Tuesday 7 May 2019

On Blu-ray - David Hare sings the praises of the new edition of THE RECKLESS MOMENT (Max Ophuls, USA, 1949)

"I liked Mr Donnelly" says Sybil, played by the superb Frances Williams (left) to Joan Bennett, with a dying James Mason in Max Ophul's last American picture from 1949, The Reckless Moment.
This masterpiece, Ophuls' last in the USA before returning to France in 1950, is now available on a superb Blu-ray from Indicator in the UK.  (Click on the link at the end if I convince you to buy it. )
I've watched it through, then back to back with the PAL Second Sight Brit DVD which - hold your hat folks - was released way back in 2005. That was the film's first release on home video which makes the latest incarnation even more unexpected. And even more welcome. 
The second last sequence of Reckless, shows Bennett weeping copiously onto the dying Mason's hair (right), yet she is still so inhibited by her moral rectitude and her enslavement to "propriety" she can't touch or even kiss him. In the last sequence, Bennett still overwhelmed with grief is called to the phone, yet again, by the all-consuming family to attend to the father who has been absent, in fact invisible throughout the picture, like some kind of ghostly, even malevolent superego, or abstracted moral arbiter. Joan's babbling through a wall of tears is entirely for her and for the loss of Mason, and has absolutely nothing to do with her husband or her indifferent family.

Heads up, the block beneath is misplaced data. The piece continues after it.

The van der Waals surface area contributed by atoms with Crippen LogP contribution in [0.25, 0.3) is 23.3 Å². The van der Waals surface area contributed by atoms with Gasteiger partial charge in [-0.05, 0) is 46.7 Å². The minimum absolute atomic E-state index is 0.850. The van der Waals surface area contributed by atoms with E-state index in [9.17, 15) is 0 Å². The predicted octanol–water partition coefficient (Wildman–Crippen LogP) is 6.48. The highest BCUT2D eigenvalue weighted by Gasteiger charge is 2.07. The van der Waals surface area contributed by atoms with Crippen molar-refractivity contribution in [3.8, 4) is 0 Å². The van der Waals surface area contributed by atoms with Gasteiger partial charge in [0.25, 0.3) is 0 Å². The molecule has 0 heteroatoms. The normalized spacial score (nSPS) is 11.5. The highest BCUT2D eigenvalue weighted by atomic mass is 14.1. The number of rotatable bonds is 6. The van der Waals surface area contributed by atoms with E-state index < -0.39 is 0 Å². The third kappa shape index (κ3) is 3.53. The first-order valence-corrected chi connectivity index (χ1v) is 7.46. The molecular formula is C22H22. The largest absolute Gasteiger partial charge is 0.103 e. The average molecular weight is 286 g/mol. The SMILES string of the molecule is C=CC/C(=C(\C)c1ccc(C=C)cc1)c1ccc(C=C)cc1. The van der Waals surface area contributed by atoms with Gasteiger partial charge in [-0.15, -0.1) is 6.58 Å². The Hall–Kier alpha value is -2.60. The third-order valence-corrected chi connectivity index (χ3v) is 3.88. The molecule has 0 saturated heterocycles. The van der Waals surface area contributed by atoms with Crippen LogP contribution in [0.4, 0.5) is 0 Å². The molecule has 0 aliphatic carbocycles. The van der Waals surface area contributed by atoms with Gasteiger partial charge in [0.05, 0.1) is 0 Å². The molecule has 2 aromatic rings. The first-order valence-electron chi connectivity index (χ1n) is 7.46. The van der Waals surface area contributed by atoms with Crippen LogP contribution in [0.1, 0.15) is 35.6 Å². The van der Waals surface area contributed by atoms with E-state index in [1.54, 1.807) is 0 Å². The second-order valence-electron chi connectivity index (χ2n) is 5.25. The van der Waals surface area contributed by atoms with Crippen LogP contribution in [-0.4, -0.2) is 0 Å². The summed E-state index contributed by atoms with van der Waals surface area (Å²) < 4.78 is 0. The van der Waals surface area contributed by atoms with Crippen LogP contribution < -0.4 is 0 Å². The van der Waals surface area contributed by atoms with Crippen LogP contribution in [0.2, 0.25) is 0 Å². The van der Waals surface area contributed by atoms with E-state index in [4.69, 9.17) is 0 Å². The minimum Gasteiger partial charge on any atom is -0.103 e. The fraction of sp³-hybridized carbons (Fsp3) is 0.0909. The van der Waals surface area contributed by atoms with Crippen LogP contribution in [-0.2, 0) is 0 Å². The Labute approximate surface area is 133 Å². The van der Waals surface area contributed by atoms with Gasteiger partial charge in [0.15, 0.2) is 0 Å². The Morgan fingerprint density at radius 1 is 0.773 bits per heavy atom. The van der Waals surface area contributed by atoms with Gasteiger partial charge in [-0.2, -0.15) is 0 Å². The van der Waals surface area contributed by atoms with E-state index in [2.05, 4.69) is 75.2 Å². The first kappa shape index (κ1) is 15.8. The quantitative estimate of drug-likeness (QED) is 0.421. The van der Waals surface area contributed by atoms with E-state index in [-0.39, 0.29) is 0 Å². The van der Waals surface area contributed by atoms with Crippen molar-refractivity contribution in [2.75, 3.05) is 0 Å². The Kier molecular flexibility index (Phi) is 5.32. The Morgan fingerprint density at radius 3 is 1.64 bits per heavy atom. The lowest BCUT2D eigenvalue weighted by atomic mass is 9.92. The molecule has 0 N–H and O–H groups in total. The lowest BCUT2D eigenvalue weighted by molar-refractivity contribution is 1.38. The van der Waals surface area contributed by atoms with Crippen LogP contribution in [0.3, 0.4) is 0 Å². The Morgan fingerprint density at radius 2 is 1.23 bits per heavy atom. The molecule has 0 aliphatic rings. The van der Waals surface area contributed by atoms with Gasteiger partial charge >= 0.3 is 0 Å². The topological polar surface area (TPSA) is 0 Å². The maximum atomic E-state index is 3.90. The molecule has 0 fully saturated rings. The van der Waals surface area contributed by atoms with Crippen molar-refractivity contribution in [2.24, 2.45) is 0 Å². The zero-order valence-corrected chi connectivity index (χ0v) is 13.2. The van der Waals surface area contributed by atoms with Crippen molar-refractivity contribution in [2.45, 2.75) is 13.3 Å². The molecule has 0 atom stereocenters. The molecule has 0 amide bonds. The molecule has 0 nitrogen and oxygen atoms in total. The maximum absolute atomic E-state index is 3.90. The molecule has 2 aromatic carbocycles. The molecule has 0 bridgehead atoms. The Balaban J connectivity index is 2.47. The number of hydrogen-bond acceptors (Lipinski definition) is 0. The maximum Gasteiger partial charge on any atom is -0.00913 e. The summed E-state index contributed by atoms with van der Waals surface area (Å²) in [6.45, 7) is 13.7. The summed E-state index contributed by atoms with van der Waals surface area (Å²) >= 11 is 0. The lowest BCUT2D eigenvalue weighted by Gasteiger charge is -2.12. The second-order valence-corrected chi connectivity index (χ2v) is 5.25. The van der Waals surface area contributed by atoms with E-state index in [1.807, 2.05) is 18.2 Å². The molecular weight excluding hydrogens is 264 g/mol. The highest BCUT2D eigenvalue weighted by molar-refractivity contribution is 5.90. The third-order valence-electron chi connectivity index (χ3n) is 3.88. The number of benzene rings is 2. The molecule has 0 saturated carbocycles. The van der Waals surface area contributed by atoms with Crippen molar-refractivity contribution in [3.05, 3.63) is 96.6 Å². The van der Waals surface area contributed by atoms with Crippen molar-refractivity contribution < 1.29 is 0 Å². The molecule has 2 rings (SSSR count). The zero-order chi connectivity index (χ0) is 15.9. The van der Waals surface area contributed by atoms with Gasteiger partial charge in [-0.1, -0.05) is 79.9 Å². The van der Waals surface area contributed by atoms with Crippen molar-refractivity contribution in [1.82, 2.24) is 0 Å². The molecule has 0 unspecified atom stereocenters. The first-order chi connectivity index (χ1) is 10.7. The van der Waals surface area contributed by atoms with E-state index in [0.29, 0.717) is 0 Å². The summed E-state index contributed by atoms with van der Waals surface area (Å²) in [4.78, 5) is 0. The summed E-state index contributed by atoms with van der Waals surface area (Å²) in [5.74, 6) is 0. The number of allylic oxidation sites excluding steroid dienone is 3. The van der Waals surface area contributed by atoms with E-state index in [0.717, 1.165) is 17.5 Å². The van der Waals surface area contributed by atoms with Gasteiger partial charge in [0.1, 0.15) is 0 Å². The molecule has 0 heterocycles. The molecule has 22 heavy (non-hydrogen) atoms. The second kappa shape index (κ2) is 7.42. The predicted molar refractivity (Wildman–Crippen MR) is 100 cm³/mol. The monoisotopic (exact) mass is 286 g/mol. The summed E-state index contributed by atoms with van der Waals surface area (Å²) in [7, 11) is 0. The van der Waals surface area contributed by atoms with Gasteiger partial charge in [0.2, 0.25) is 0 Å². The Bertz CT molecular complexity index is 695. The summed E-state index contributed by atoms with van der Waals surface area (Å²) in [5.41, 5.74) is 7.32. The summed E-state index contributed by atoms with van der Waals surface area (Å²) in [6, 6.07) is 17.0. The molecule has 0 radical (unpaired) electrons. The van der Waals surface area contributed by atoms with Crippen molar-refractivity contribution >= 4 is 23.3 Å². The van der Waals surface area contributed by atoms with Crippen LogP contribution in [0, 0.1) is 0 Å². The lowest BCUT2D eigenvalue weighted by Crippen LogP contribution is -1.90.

This final image is one of the most powerful of domestic and human reality, not only in Max's films but in the movies generally. Having recently come out shaken from a Blu-ray screening of Zvyagintsev's astonishing, icy cold, magisterially terrifying and disturbing Lovelessfrom 2017, that should have been a tough call, but Ophuls' vision easily meets and even overtakes Zvyagintsev for sheer power of emotional authority, although any other comparisons between the two films must of necessity be slight.
James Mason, The Reckless Moment
What an incredible transitional film to the last French period, and what a farewell to American cinema!
The Indicator disc is published in a limited numbered edition of 3000 so I recommend early purchase. You can buy it if you Click on this link 

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